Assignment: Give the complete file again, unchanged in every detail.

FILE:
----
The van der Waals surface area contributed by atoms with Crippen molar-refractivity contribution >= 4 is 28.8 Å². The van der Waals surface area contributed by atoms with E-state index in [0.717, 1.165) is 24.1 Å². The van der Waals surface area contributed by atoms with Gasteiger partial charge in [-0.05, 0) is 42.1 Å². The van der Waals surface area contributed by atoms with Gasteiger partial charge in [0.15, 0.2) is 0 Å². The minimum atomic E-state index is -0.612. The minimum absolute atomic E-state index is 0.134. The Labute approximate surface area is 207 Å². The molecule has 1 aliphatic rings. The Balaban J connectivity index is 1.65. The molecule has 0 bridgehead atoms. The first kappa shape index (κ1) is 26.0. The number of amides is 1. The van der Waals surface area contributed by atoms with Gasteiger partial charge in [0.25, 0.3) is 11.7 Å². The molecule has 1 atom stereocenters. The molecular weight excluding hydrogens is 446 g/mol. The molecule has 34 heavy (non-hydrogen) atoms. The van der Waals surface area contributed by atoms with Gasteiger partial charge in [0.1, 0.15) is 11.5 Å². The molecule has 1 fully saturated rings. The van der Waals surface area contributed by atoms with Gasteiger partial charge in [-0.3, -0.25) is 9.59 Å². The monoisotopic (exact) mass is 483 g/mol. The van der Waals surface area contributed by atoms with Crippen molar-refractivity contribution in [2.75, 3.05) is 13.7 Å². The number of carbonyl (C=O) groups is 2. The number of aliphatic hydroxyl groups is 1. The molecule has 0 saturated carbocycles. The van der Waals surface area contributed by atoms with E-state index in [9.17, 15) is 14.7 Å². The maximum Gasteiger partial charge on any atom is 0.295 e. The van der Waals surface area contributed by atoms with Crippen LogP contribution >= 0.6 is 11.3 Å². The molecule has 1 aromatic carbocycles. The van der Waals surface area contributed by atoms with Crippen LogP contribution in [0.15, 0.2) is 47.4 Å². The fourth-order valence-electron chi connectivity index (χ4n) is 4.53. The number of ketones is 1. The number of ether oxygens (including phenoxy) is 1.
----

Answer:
The van der Waals surface area contributed by atoms with Crippen molar-refractivity contribution >= 4 is 28.8 Å². The van der Waals surface area contributed by atoms with E-state index in [0.717, 1.165) is 24.1 Å². The van der Waals surface area contributed by atoms with Gasteiger partial charge in [-0.05, 0) is 42.1 Å². The van der Waals surface area contributed by atoms with Gasteiger partial charge in [0.15, 0.2) is 0 Å². The minimum atomic E-state index is -0.612. The minimum absolute atomic E-state index is 0.134. The Labute approximate surface area is 207 Å². The molecule has 1 aliphatic rings. The Balaban J connectivity index is 1.65. The molecule has 0 bridgehead atoms. The first kappa shape index (κ1) is 26.0. The number of amides is 1. The van der Waals surface area contributed by atoms with Gasteiger partial charge in [0.25, 0.3) is 11.7 Å². The molecule has 1 atom stereocenters. The molecular weight excluding hydrogens is 446 g/mol. The molecule has 34 heavy (non-hydrogen) atoms. The van der Waals surface area contributed by atoms with Gasteiger partial charge in [0.1, 0.15) is 11.5 Å². The molecule has 1 fully saturated rings. The van der Waals surface area contributed by atoms with Gasteiger partial charge in [-0.3, -0.25) is 9.59 Å². The monoisotopic (exact) mass is 483 g/mol. The van der Waals surface area contributed by atoms with Crippen molar-refractivity contribution in [2.75, 3.05) is 13.7 Å². The number of carbonyl (C=O) groups is 2. The number of aliphatic hydroxyl groups is 1. The molecule has 0 saturated carbocycles. The van der Waals surface area contributed by atoms with E-state index in [9.17, 15) is 14.7 Å². The maximum Gasteiger partial charge on any atom is 0.295 e. The van der Waals surface area contributed by atoms with Crippen LogP contribution >= 0.6 is 11.3 Å². The molecule has 1 aromatic carbocycles. The van der Waals surface area contributed by atoms with Crippen LogP contribution in [0.15, 0.2) is 47.4 Å². The fourth-order valence-electron chi connectivity index (χ4n) is 4.53. The number of ketones is 1. The number of ether oxygens (including phenoxy) is 1.